Seven of them were Black.
They told a story that was all too familiar to many in Chicago and across America—one that included a fatherless childhood, a home overcome with poverty and a neighborhood drowning in crime and gang violence.
In the middle of the despair, is the Black male, the most vulnerable, incarcerated, underachieving species among any ethnic group in America. For the longest time, they have also been, perhaps, the most forgotten or so it seemed until Congressman Danny K. Davis began the State of the African American Male initiative (SAAM).
Congressman Danny K. Davis first introduced SAAM to the United States Congress and the nation in 2004. The purpose is not just to conduct studies or town hall meetings that echo the problems we already know exist but also to establish a formal entity that would address the specific concerns of African American males that come out of these conferences with legislative action.
This was inaugurated with a national conference in Washington D.C., and subsequent regional meetings and conferences in Chicago, New York, Houston, Miami, Memphis, Detroit, Atlanta, Los Angeles and Oakland. It was followed by a major conference in Chicago, in collaboration with several hundred organizations and groups, and was attended by more than a 1,000 stakeholders over two days.
Since then, the Congressional Black Congress has worked with hundreds of organizations across the nation to address issues concerning education, criminal justice, employment and health.
Among the first national legislative solutions introduced was funding through the Second Chance Act for ex-offender programs administered through faith-based groups and an amendment to a Head Start bill was attached by Rep. Davis to increase males of color teaching Head Start.
There have been other initiatives.
Hopes were high on February 27, 2014 when President Barack Obama made the historic announcement in the ornate East Room in the White House. There, Obama launched of My Brother’s Keeper, “a new initiative with leading foundations and businesses to help Black males overcome poverty, despair and social barriers that have kept many out of work, jailed or six feet under.”
It was a historic moment for Black America. Never before had there been a sitting president who used his power and influence to address a social problem on such a national scale. While the announcement drew scrutiny from media organizations, Black newspapers gave the story front-page coverage and the faces of Black single mothers across the North American continent lit up with hope.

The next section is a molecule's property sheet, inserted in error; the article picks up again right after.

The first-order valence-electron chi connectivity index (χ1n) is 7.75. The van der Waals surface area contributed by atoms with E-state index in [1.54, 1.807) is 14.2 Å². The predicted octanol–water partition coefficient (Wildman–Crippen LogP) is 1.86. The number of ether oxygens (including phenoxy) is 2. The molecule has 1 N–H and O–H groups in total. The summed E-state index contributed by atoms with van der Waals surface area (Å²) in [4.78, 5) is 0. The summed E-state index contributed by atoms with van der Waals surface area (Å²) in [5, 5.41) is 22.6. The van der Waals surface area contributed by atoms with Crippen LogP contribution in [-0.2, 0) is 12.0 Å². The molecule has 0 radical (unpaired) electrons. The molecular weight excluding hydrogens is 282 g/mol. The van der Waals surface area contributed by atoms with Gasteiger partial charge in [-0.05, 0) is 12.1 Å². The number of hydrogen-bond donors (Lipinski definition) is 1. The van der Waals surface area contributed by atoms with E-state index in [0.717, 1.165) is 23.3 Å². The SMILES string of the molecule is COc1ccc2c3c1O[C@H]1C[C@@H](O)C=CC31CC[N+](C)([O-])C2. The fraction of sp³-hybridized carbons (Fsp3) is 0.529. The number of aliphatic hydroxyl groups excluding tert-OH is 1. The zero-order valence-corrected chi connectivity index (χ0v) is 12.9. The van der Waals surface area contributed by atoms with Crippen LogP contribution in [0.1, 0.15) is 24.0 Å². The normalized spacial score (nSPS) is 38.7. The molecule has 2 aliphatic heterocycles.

Today, Obama is no longer in the White House. My Brother’s Keeper initiative is hardly ever mentioned. The plight of the Black males has largely been forgotten. Chicago Mayor Rahm Emanuel pledged to funnel millions of dollars into a mentoring program to help Black males, but its critics believe that’s not enough to correct decades of damage the city’s social ills have had on men of color.
Last month, Rep. Davis joined by Illinois State Rep. LaShawn K. Ford (D-8th); Cook County Comm. Dennis Deer (2nd); and Phillip Jackson, executive director of the Black Star Project, in calling for reforms in school suspensions and graduation requirements.
“We all know that education is an absolute key to being successful in this highly technical and highly service- oriented society,” Rep. Davis said. “Education is not only desirable, but is absolutely necessary.”
According to the Schott Foundation for Public Education, in Illinois the Black male suspension rate is nearly 14 percent compared to 5 percent for Latino males and nearly four percent for white males. In Illinois, the graduation rate for Black males is 30 percent less than for white males.
“If people were taught better, they would have a much better view of what the rationale is for their utilization,” stated Rep. Davis. “So, we hope the conference is an eye-opener, door opener, stimulation pusher, and idea implementer to make lives better in local Black communities.”
In recent years, several studies have shown that unemployment among Blacks in Chicago is the highest in the country. But according to a 2016 report from the University of Illinois at Chicago’s Great Cities Institute, 47 percent of 20 to 24-year-old Black men in Chicago were out of work compared with 20 percent of Hispanic men and 10 percent of white men in the same group.
With high unemployment in Gary, IN, Black males have struggled to find work in the predominantly Black city for years.
Then there is discrimination. A story last year in the Chicago Crusader showed how many Chicago temporary staffing agencies—a foot in the door for many Black males—shut out Black job applicants for assignments at the request of big-name clients.
In Chicago, Black males are the majority of victims falling to gun violence. Last year, Davis’ 15-year-old grandson, Javon, was killed in his home by robbers, who wanted his gym shoes.
In courtrooms in Chicago and everywhere, men of color have netted more convictions and jail time than any other gender or ethnic group. With little skills and social barriers, the problems facing many Black males are getting worse under President Donald Trump.
It’s among the problems Cong. Danny K. Davis (7th) aims to address at its State of African American Male Conference, which will be held Friday and Saturday, Sept. 8-9 at the University of Illinois at Chicago, 725 Roosevelt Road. The conference will kickoff with an opening session Friday night at 7:00 p.m., and open Saturday at 9:00 a.m. with workshops and discussions on unemployment, drugs, mentoring, bullying, housing, and many other topics and concluding with recommendations and solutions for change based on the input from attendees.
For more information visit http://www.stateoftheafricanamericanmale.org.